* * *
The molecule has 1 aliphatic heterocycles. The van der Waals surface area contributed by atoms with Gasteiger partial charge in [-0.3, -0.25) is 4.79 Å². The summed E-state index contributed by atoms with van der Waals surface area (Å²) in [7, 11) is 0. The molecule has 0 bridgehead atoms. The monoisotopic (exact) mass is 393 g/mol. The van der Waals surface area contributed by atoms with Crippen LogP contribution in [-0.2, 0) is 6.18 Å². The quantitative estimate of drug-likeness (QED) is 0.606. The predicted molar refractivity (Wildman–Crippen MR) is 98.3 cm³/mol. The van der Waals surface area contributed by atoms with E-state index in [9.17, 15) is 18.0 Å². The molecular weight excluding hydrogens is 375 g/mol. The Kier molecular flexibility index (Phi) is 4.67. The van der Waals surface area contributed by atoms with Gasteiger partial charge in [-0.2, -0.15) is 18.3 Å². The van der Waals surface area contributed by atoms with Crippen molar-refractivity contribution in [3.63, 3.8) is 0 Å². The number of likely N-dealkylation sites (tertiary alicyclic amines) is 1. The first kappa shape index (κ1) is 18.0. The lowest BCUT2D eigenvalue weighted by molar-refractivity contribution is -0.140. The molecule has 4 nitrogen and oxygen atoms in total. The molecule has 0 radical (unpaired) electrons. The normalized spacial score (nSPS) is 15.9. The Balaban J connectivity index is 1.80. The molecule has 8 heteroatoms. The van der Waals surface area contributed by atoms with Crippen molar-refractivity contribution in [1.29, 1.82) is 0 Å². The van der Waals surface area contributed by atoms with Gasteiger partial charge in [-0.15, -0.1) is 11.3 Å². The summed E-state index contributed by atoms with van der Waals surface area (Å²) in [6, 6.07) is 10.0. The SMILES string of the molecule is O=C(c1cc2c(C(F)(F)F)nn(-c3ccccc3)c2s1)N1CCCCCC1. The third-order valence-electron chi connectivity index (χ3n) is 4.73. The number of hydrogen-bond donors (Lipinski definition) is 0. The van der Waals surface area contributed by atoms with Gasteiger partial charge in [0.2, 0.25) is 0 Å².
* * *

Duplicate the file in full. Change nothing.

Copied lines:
The molecule has 1 aliphatic heterocycles. The van der Waals surface area contributed by atoms with Gasteiger partial charge in [-0.3, -0.25) is 4.79 Å². The summed E-state index contributed by atoms with van der Waals surface area (Å²) in [7, 11) is 0. The molecule has 0 bridgehead atoms. The monoisotopic (exact) mass is 393 g/mol. The van der Waals surface area contributed by atoms with Crippen LogP contribution in [-0.2, 0) is 6.18 Å². The quantitative estimate of drug-likeness (QED) is 0.606. The predicted molar refractivity (Wildman–Crippen MR) is 98.3 cm³/mol. The van der Waals surface area contributed by atoms with E-state index in [9.17, 15) is 18.0 Å². The molecular weight excluding hydrogens is 375 g/mol. The Kier molecular flexibility index (Phi) is 4.67. The van der Waals surface area contributed by atoms with Gasteiger partial charge in [-0.2, -0.15) is 18.3 Å². The van der Waals surface area contributed by atoms with Crippen molar-refractivity contribution in [3.63, 3.8) is 0 Å². The number of likely N-dealkylation sites (tertiary alicyclic amines) is 1. The first kappa shape index (κ1) is 18.0. The lowest BCUT2D eigenvalue weighted by molar-refractivity contribution is -0.140. The molecule has 4 nitrogen and oxygen atoms in total. The molecule has 0 radical (unpaired) electrons. The normalized spacial score (nSPS) is 15.9. The Balaban J connectivity index is 1.80. The molecule has 8 heteroatoms. The van der Waals surface area contributed by atoms with Crippen molar-refractivity contribution in [1.29, 1.82) is 0 Å². The van der Waals surface area contributed by atoms with Gasteiger partial charge in [-0.15, -0.1) is 11.3 Å². The summed E-state index contributed by atoms with van der Waals surface area (Å²) in [6, 6.07) is 10.0. The SMILES string of the molecule is O=C(c1cc2c(C(F)(F)F)nn(-c3ccccc3)c2s1)N1CCCCCC1. The third-order valence-electron chi connectivity index (χ3n) is 4.73. The number of hydrogen-bond donors (Lipinski definition) is 0. The van der Waals surface area contributed by atoms with Gasteiger partial charge in [0.2, 0.25) is 0 Å².